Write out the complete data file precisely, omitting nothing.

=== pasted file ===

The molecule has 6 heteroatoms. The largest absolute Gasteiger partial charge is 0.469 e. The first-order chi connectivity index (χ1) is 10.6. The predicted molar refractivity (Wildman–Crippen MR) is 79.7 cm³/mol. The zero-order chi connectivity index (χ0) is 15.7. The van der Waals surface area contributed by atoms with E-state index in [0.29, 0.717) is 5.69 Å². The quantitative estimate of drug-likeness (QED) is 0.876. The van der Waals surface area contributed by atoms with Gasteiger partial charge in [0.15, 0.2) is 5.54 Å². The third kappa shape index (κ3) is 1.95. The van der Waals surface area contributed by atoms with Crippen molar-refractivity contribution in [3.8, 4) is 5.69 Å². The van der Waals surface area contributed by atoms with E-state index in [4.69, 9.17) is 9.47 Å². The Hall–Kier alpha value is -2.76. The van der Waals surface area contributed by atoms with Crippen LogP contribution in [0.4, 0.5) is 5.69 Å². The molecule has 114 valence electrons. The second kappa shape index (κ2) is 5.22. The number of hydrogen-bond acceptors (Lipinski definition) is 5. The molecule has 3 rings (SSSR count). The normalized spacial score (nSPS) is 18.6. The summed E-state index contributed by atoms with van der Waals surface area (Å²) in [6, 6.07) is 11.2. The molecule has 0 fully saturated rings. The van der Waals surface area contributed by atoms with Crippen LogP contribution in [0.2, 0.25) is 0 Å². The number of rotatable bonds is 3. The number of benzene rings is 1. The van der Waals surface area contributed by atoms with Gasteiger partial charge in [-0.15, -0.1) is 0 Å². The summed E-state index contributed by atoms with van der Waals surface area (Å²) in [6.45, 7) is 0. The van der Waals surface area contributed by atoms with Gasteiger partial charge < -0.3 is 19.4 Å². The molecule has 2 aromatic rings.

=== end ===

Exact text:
The molecule has 6 heteroatoms. The largest absolute Gasteiger partial charge is 0.469 e. The first-order chi connectivity index (χ1) is 10.6. The predicted molar refractivity (Wildman–Crippen MR) is 79.7 cm³/mol. The zero-order chi connectivity index (χ0) is 15.7. The van der Waals surface area contributed by atoms with E-state index in [0.29, 0.717) is 5.69 Å². The quantitative estimate of drug-likeness (QED) is 0.876. The van der Waals surface area contributed by atoms with Gasteiger partial charge in [0.15, 0.2) is 5.54 Å². The third kappa shape index (κ3) is 1.95. The van der Waals surface area contributed by atoms with Crippen molar-refractivity contribution in [3.8, 4) is 5.69 Å². The van der Waals surface area contributed by atoms with E-state index in [4.69, 9.17) is 9.47 Å². The Hall–Kier alpha value is -2.76. The van der Waals surface area contributed by atoms with Crippen LogP contribution in [0.4, 0.5) is 5.69 Å². The molecule has 114 valence electrons. The second kappa shape index (κ2) is 5.22. The number of hydrogen-bond acceptors (Lipinski definition) is 5. The molecule has 3 rings (SSSR count). The normalized spacial score (nSPS) is 18.6. The summed E-state index contributed by atoms with van der Waals surface area (Å²) in [6, 6.07) is 11.2. The molecule has 0 fully saturated rings. The van der Waals surface area contributed by atoms with Crippen LogP contribution in [0.2, 0.25) is 0 Å². The number of rotatable bonds is 3. The number of benzene rings is 1. The van der Waals surface area contributed by atoms with Gasteiger partial charge in [-0.15, -0.1) is 0 Å². The summed E-state index contributed by atoms with van der Waals surface area (Å²) in [6.45, 7) is 0. The van der Waals surface area contributed by atoms with Gasteiger partial charge < -0.3 is 19.4 Å². The molecule has 2 aromatic rings.